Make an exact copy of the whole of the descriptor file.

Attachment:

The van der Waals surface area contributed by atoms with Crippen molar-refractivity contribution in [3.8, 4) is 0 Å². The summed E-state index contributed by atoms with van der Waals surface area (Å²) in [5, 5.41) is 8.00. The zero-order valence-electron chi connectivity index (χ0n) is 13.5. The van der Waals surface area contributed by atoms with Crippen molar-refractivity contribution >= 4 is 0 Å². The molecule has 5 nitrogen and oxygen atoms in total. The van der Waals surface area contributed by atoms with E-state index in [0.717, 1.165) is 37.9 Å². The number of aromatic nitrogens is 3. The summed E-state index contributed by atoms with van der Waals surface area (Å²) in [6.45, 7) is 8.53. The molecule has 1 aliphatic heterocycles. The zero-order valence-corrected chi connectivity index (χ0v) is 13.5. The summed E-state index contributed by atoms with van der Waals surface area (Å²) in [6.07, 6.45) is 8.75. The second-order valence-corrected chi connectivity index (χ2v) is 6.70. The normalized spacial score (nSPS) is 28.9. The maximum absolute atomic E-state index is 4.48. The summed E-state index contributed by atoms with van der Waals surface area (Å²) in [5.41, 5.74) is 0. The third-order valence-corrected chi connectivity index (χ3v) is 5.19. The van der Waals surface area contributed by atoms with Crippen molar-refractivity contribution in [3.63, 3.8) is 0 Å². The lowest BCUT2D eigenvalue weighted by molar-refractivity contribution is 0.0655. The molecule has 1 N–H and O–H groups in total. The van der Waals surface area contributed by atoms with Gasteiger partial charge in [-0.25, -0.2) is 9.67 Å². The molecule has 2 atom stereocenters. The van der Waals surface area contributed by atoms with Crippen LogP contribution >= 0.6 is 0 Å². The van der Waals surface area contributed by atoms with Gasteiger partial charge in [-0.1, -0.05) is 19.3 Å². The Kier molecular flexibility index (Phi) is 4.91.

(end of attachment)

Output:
The van der Waals surface area contributed by atoms with Crippen molar-refractivity contribution in [3.8, 4) is 0 Å². The summed E-state index contributed by atoms with van der Waals surface area (Å²) in [5, 5.41) is 8.00. The zero-order valence-electron chi connectivity index (χ0n) is 13.5. The van der Waals surface area contributed by atoms with Crippen molar-refractivity contribution >= 4 is 0 Å². The molecule has 5 nitrogen and oxygen atoms in total. The van der Waals surface area contributed by atoms with E-state index in [0.717, 1.165) is 37.9 Å². The number of aromatic nitrogens is 3. The summed E-state index contributed by atoms with van der Waals surface area (Å²) in [6.45, 7) is 8.53. The molecule has 1 aliphatic heterocycles. The zero-order valence-corrected chi connectivity index (χ0v) is 13.5. The summed E-state index contributed by atoms with van der Waals surface area (Å²) in [6.07, 6.45) is 8.75. The second-order valence-corrected chi connectivity index (χ2v) is 6.70. The normalized spacial score (nSPS) is 28.9. The maximum absolute atomic E-state index is 4.48. The summed E-state index contributed by atoms with van der Waals surface area (Å²) in [5.41, 5.74) is 0. The third-order valence-corrected chi connectivity index (χ3v) is 5.19. The van der Waals surface area contributed by atoms with Crippen molar-refractivity contribution in [3.63, 3.8) is 0 Å². The lowest BCUT2D eigenvalue weighted by molar-refractivity contribution is 0.0655. The molecule has 1 N–H and O–H groups in total. The van der Waals surface area contributed by atoms with Gasteiger partial charge in [-0.25, -0.2) is 9.67 Å². The molecule has 2 atom stereocenters. The van der Waals surface area contributed by atoms with Crippen LogP contribution >= 0.6 is 0 Å². The van der Waals surface area contributed by atoms with Gasteiger partial charge in [-0.1, -0.05) is 19.3 Å². The Kier molecular flexibility index (Phi) is 4.91.